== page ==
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Cowger v. Cowger

Supreme Court of West Virginia

February 28, 2018


          Submitted: January 16, 2018

         Appeal from the Circuit Court of Webster County The Honorable Richard A. Facemire, Judge Civil Action No. 15-D-24

          Dominque Razzook, Esq. Legal Aid of West Virginia Charleston, West Virginia Attorney for the Petitioner.

          Jared S. Frame, Esq. Sutton, West Virginia Attorney for the Respondent.


         1. "In reviewing a final order entered by a circuit court judge upon a review of, or upon a refusal to review, a final order of a family court judge, we review the findings of fact made by the family court judge under the clearly erroneous standard, and the application of law to the facts under an abuse of discretion standard. We review questions of law de novo." Syllabus, Carr v. Hancock, 216 W.Va. 474, 607 S.E.2d 803 (2004).

         2. "'A finding is clearly erroneous when, although there is evidence to support the finding, the reviewing court on the entire evidence is left with the definite and firm conviction that a mistake has been committed. However, a reviewing court may not overturn a finding simply because it would have decided the case differently, and it must affirm a finding if the circuit court's account of the evidence is plausible in light of the record viewed in its entirety.' Syl. Pt. 1, in part, In re Tiffany Marie S., 196 W.Va. 223, 470 S.E.2d 177 (1996)." Syl. Pt. 3, Estate of Bossio v. Bossio, 237 W.Va. 130, 785 S.E.2d 836 (2016).

         3. "Under the clearly erroneous standard, if the findings of fact and the inferences drawn by a family [court judge] are supported by substantial evidence, such findings and inferences may not be overturned even if a circuit court may be inclined to make different findings or draw contrary inferences." Syl. Pt. 3, Stephen L.H. v. Sherry L.H., 195 W.Va. 384, 465 S.E.2d 841 (1995).

         4. "Questions relating to alimony and to the maintenance and custody of the children are within the sound discretion of the court and its action with respect to such matters will not be disturbed on appeal unless it clearly appears that such discretion has been abused." Syllabus, Nichols v. Nichols, 160 W.Va. 514, 236 S.E.2d 36 (1977).


          Workman, Chief Justice.

         This is the appeal of Petitioner Gloria Cowger ("the Wife") from the January 10, 2017, order of the Circuit Court of Webster County, West Virginia, reducing the amount of permanent alimony to be paid to her by Respondent Dennis Cowger ("the Husband"). The family court, after hearing the evidence, ordered the Husband to pay permanent alimony to the Wife in the amount of $1, 500 per month. But the circuit court, upon the Husband's appeal, reversed the permanent alimony award and remanded the case to the family court for calculation of spousal support "in accordance with" its order. On remand, the family court recalculated the permanent alimony award, ordering the Husband to pay the Wife $439.02 per month. The Wife appealed the reduced permanent alimony award to the circuit court, which refused the petition by order entered January 10, 2017. The Wife contends that 1)"[t]he Circuit Court erred when it forced the Family Court to find that Husband's business earned zero cash income, when Husband admitted a substantial portion of his business' income was received in cash[;]" and 2)"[t]he Circuit Court erred in holding that the Husband's testimony about his unrecorded labor costs must be accepted despite the Family Court's multiple findings of the Husband's fraudulent representations and lack of credibility." Based upon a review of the parties' briefs and arguments, the appendix record, and all other matters submitted before the Court, we reverse the circuit court and remand the case for reinstatement of the family court's December 16, 2015, order setting the permanent alimony award to be paid by the Husband to the Wife at $1, 500 per month.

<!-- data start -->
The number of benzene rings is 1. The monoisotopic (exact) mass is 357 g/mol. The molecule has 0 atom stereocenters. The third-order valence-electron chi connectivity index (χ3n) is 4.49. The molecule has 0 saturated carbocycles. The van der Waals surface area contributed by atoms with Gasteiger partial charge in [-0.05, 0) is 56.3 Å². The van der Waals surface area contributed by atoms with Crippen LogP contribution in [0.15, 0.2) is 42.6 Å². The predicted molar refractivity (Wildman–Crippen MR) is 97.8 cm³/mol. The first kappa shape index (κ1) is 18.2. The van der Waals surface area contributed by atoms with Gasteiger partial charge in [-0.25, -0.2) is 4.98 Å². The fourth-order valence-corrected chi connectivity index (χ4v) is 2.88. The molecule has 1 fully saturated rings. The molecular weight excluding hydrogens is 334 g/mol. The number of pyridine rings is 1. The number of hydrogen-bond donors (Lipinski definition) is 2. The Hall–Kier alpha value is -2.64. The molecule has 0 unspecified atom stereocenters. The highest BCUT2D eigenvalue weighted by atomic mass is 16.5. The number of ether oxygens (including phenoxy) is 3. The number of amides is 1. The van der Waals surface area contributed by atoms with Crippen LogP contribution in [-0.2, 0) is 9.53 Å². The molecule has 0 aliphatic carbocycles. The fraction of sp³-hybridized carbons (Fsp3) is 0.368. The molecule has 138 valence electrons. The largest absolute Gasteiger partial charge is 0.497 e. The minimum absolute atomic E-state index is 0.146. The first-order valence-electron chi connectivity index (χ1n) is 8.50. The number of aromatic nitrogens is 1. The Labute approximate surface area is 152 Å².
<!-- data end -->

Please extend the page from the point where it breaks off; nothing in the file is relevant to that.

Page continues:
I. Factual and Procedural History

         The permanent alimony award was the only issue litigated before the family court.[1] The parties were married for almost thirty-four years. [2] They separated on April 18, 2015, and were granted a divorce by the family court, based upon irreconcilable differences. The Wife has a GED and only worked outside the home for a period of about four years during the course of the marriage. Her jobs were part-time, minimum wage and sporadic. The Wife had been out of the workforce for eleven years at the time of the divorce. She testified that she had been a stay-at-home mom when their children were minors. Since that time she continued her work around the home, which included mowing the lawn, stacking hay, paying the bills, doing laundry and taking care of her horses. The Wife's only income at the time of the final divorce hearing was the $500 a month she was receiving in temporary alimony as she had been unable to find employment despite her efforts. Nevertheless, the family court found that the Wife "has the ability to earn a minimum wage income of $1, 386.67 gross per month (or about $1, 178.67 net per month), which minimum wage income should be imputed to her in the determination of her need for alimony from" the Husband. The family court also found the Wife's monthly expenses to be $2, 531.56. Thus, the family court found that the Wife still had a need of at least $1, 352.89.[3]

         The Husband has worked as a school bus driver for the Webster County Board of Education ("Board") for over thirty-two years, a job he performs ten months of the year. In 2015, the Husband earned $32, 532.50 (gross)from his job with the Board, which, after deductions, netted a monthly income of $1, 592.35 or total yearly net of $19, 108.18.[4] The family court found the Husband's monthly expenses to be $2, 670. The Husband also has operated his business D.C. Services, which does all types of construction services, for the past twenty-eight years.